• When insulating your garage ceiling, it’s important to add a vapor retarder to prevent moisture and condensation. You really don’t want any moisture to accumulate on the wood trusses and sheathing!
  • Always make sure you measure the distance between the joists in the ceiling because this will affect the amount of insulation you need to buy.
  • You also need to measure how deeply these joists drop (it’s usually between eight to 10 inches). The more they drop, the larger your insulation panels or pads will need to be. 
  • Just like with insulating your roof, fiberglass insulation is recommended for your ceiling. It’s cheap, easily adjustable, and very durable. 
  • You will need to put the fiberglass pads into place and secure them with the use of a staple gun. Adjust the pads as you go and check for gaps – you can fill these in with leftover scraps.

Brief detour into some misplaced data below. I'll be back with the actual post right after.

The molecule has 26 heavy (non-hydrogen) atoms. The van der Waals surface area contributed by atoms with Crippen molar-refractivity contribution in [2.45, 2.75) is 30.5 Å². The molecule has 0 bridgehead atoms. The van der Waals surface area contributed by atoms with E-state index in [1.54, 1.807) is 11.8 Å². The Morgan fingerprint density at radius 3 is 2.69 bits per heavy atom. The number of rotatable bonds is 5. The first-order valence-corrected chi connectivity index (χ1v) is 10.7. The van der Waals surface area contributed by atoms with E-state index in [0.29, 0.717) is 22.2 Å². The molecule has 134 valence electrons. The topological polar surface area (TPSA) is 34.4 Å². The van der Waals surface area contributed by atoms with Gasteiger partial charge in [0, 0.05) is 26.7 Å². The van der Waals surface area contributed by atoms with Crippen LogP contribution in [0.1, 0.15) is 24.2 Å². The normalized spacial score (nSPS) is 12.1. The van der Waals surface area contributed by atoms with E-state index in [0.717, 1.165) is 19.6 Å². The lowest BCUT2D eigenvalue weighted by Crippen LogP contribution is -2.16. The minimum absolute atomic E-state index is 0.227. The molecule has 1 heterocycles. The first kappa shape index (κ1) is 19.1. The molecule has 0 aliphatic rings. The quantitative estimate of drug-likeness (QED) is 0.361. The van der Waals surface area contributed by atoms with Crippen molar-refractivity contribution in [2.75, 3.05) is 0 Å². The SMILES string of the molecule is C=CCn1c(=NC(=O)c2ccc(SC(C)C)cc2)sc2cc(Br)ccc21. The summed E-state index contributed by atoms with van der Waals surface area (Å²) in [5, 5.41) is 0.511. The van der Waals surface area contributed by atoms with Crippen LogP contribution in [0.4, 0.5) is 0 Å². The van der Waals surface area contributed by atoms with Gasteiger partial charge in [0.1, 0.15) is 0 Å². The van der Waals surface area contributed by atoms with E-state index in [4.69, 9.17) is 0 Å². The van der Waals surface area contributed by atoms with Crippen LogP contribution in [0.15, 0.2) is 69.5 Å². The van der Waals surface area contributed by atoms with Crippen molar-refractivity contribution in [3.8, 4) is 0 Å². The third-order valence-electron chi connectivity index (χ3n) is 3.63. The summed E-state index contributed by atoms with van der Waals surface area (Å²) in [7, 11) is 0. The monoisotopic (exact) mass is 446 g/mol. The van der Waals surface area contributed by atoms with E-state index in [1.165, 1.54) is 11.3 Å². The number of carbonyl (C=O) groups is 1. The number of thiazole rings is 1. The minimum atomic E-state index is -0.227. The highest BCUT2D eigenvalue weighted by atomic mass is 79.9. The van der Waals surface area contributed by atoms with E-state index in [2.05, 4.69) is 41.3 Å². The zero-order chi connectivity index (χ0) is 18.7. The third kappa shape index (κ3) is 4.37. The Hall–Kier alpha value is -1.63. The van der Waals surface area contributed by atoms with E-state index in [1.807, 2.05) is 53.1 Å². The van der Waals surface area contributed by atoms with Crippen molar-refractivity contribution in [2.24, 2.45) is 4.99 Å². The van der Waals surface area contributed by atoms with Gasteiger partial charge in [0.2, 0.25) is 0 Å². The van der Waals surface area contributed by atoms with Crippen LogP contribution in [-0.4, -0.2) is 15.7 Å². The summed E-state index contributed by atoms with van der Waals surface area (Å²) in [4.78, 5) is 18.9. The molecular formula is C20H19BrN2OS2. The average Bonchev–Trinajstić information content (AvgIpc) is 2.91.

• By the time you’re done with the insulation job, you should have a rough but flat surface that is in line with the bottom of all your ceiling joist beams. 
  • If you want to trap warmth in the garage, such as if you live in a cold region, you could go one step further and place a sheet of copper over the insulation pads. You can cut these to the same size as your pads and staple them into place around the perimeter of the new ceiling (via Do It Yourself). 

How To Insulate Your Garage Walls

How To Insulate Your Garage Walls

One of the benefits of insulating your walls is that you can prevent the potentially dangerous situation of having freezing pipes in winter.

When insulating your garage walls, the best type of insulation includes fiberglass, fire-resistant rigid foam, or spray foam insulation. However, if you’ve chosen to go the DIY route, then you’ll likely choose fiberglass or foam.

Here are some important tips when insulating your garage walls. 

  • You’ll need to ensure that you prepare the walls for insulation by cleaning away any debris and checking the walls for any mold. This should be dealt with before you go ahead and insulate the walls. You’ll also need to remove drywall if you have it (which you probably do).